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Set in northern Minnesota, The Road Back to Sweetgrass follows Dale Ann, Theresa, and Margie, a trio of American Indian women, from the 1970s to the present, observing their coming of age and the intersection of their lives as they navigate love, economic hardship, loss, and changing family dynamics on the fictional Mozhay Point reservation. As young women, all three leave their homes. Margie and Theresa go to Duluth for college and work; there Theresa gets to know a handsome Indian boy, Michael Washington, who invites her home to the Sweetgrass land allotment to meet his father, Zho Wash, who lives in the original allotment cabin. When Margie accompanies her, complicated relationships are set into motion, and tensions over “real Indian-ness” emerge.
Dale Ann, Margie, and Theresa find themselves pulled back again and again to the Sweetgrass allotment, a silent but ever-present entity in the book; sweetgrass itself is a plant used in the Ojibwe ceremonial odissimaa bag, containing a newborn baby’s umbilical cord. In a powerful final chapter, Zho Wash tells the story of the first days of the allotment, when the Wazhushkag, or Muskrat, family became transformed into the Washingtons by the pen of a federal Indian agent. This sense of place and home is both tangible and spiritual, and Linda LeGarde Grover skillfully connects it with the experience of Native women who came of age during the days of the federal termination policy and the struggle for tribal self-determination.
The Road Back to Sweetgrass is a novel that that moves between past and present, the Native and the non-Native, history and myth, and tradition and survival, as the people of Mozhay Point navigate traumatic historical events and federal Indian policies while looking ahead to future generations and the continuation of the Anishinaabe people.
Queerness and Everyday Colonialism in the American Renaissance
In Settler Common Sense, Mark Rifkin explores how canonical American writers take part in the legacy of displacing Native Americans. Although the books he focuses on are not about Indians, they serve as examples of what Rifkin calls “settler common sense,” taking for granted the legal and political structure through which Native peoples continue to be dispossessed.
In analyzing Nathaniel Hawthorne’s House of the Seven Gables, Rifkin shows how the novel draws on Lockean theory in support of small-scale landholding and alternative practices of homemaking. The book invokes white settlers in southern Maine as the basis for its ethics of improvement, eliding the persistent presence of Wabanaki peoples in their homeland. Rifkin suggests that Henry David Thoreau’s Walden critiques property ownership as a form of perpetual debt. Thoreau’s vision of autoerotic withdrawal into the wilderness, though, depends on recasting spaces from which Native peoples have been dispossessed as places of non-Native regeneration. As against the turn to “nature,” Herman Melville’s Pierre presents the city as a perversely pleasurable place to escape from inequities of land ownership in the country. Rifkin demonstrates how this account of urban possibility overlooks the fact that the explosive growth of Manhattan in the nineteenth century was possible only because of the extensive and progressive displacement of Iroquois peoples upstate.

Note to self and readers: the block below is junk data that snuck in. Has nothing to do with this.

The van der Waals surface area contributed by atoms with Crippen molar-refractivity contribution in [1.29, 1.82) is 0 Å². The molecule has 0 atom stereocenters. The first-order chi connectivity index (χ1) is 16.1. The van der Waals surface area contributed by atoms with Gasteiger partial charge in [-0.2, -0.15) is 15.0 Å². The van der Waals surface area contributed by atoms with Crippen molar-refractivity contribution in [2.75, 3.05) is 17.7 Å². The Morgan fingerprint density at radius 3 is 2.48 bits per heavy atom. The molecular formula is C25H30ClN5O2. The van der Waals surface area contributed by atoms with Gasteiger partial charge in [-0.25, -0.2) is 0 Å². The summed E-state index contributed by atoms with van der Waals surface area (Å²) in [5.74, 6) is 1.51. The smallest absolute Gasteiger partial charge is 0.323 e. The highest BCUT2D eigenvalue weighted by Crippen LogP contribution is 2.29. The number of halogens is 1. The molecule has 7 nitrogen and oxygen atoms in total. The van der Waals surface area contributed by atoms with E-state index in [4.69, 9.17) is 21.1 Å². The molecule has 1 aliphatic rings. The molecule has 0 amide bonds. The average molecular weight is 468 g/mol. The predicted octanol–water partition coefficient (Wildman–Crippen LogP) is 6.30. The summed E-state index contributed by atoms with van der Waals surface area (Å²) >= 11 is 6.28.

Rifkin reveals how these texts’ queer imaginings rely on treating settler notions of place and personhood as self-evident, erasing the advancing expropriation and occupation of Native lands. Further, he investigates the ways that contemporary queer ethics and politics take such ongoing colonial dynamics as an unexamined framework in developing ideas of freedom and justice.
Native American Myth, Story, and Song
Sky Loom offers a dazzling introduction to Native American myths, stories, and songs drawn from previous collections by acclaimed translator and poet Brian Swann. With a general introduction by Swann, Sky Loom is a stunning collection that provides a glimpse into the intricacies and beauties of story and myth, placing them in their cultural, historical, and linguistic contexts.
Each of the twenty-five selections is translated and introduced by a well-known expert on Native oral literatures and offers entry into the cultures and traditions of several different tribes and bands, including the Yupiit and the Tlingits of the polar North; the Coast Salish and the Kwakwaka’wakw of the Pacific Northwest; the Navajos, the Pimas, and the Yaquis of the Southwest; the Lakota Sioux and the Plains Crees of the Great Plains; the Ojibwes of the Great Lakes; the Naskapis and the Eastern Crees of the Hudson Bay area in Canada; and the Munsees of the Northeast. Sky Loom takes the reader on a wide-ranging journey through literary traditions older than the “discovery” of the New World.
American Ethnic Modernism between the World Wars
Vol. 16 (2004) through current issue
Studies in American Indian Literatures (SAIL) is the only journal in the United States that focuses exclusively on American Indian literatures. With a wide scope of scholars and creative contributors, the journal is on the cutting edge of activity in the field. SAIL invites the submission of scholarly, critical pedagogical, and theoretical manuscripts focused on any aspect of American Indian literatures as well as the submission of poetry and short fiction, bibliographical essays, review essays, and interviews. SAIL defines "literatures" broadly to include all written, spoken, and visual texts created by Native peoples.
Interpretations of Native North American Literatures
Dakota and Haudenosaunee Writing and Indigenous Worldviews